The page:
Lehman's Repo 105 Counterparties Barclays, Mizuho, UBS, Deutsche Bank, And KBC May Have Attempted To "Squeeze" The Bank
When asked directly, Joseph Gentile, a former FID Finance executive who reported to Gerard Reilly, did not believe that Lehman’s motive for undertaking Repo 105 transactions was financing. Gentile stated unequivocally that no business purpose for Lehman’s Repo 105 transactions existed other than obtaining balance sheet reliefGentile said that he received his “Repo 105 education” sometime near the end of Lehman’s 2006 fiscal year from Ed Grieb, Lehman’s Global Financial Controller who reported directly to then-CFO Chris O’Meara. According to Gentile, Grieb explained that Repo 105 transactions were a balance sheet management mechanism: “a tool that could be use d to reduce Lehman’s net balance sheet.” Gentile recalled that “Repo 105 was a vehicle that Grieb owned and he was using it to take my balance sheet away." When the Examiner asked for further explanation of that statement, Gentile said that if FID had “excessions” in its balance sheet, Grieb would authorize additional Repo 105 capacity to alleviate potential breaches of the balance sheet limit. Gentile explained that two ways existed for FID to make its balance sheet targets where excessions existed: by selling assets or by engaging in Repo 105 transactions. Similarly, Matthew Lee said there was no legitimate business purpose for Repo 105 transactions. In his view, Lehman’s Repo 105 practice was for “window-dressing the balance sheet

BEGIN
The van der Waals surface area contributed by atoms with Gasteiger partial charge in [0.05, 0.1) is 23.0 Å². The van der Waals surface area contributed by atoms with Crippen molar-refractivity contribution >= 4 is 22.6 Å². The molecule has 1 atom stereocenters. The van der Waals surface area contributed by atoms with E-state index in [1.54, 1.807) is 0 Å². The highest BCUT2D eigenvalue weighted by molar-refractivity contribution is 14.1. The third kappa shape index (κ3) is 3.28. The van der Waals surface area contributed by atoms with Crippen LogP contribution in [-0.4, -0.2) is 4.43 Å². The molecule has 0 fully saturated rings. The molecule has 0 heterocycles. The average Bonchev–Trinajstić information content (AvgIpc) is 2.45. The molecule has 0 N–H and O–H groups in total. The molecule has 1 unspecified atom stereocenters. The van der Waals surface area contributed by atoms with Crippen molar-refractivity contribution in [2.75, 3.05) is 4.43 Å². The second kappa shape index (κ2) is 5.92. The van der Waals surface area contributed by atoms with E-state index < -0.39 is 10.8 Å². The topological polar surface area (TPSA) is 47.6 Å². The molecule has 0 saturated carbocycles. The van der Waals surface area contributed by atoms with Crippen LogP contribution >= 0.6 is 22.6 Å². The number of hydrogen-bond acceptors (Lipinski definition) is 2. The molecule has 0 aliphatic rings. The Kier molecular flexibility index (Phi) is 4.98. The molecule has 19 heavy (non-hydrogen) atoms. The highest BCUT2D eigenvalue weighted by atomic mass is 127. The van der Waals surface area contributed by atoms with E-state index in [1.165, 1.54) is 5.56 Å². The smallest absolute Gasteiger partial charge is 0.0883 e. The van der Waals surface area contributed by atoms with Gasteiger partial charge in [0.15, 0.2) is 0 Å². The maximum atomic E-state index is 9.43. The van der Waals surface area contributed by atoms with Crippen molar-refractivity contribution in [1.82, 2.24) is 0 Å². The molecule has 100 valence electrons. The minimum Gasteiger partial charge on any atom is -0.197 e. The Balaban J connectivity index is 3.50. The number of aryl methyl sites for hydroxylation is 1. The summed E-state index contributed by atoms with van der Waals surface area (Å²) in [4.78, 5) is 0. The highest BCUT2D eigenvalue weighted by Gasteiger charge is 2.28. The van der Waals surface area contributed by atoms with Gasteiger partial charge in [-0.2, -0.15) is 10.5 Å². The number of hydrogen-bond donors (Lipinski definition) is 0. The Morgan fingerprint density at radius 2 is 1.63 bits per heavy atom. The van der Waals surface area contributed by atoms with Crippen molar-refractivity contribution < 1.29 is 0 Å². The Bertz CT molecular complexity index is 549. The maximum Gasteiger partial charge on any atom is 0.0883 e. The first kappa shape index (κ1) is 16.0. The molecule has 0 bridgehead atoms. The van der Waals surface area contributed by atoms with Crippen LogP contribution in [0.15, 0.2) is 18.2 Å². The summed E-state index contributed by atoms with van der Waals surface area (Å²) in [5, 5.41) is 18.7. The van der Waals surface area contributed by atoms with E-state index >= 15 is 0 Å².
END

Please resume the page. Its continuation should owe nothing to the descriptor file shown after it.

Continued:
to make the credit rating higher.”
First, it is beyond a reasonable doubt that 105s were merely used for window-dressing as the following chart from the Examiner demonstrates.
Second, we urge regulators to promptly sequester Mr. Grieb and ask him pointed questions about not only Chris O'Meara's knowledge of Repo 105s, but what CFOs were subsequently requesting that Lehman use the same off-balance sheet book cooking vehicle.
Third, as getting information out of US banks has proven next to impossible, it is time to bring in the counterparties: Mizuho, Barclays, DB, UBS and Mitsubishi, and demand that they disclose if any other banks use or have used comparable off-balance sheet gimmicks.
Lastly, it is time for Bob Diamond to take the witness stand, and disclose just how much of a factor any potential activity on his behalf to raise Repo 105 rates into Lehman's collapse may have had. Here is the proper analogy: just as Goldman benefited the most by cranking up its AIG collateral demands on it CDO exposure, so Barclays could have easily done the same. Net result: the purchase of Lehman NA for sub-blue light special price. As the lawsuit against Barclays is set to commence imminently, we will be very curious as to what disclosure Mr. Diamond reveals under oath.Source: www.zerohedge.com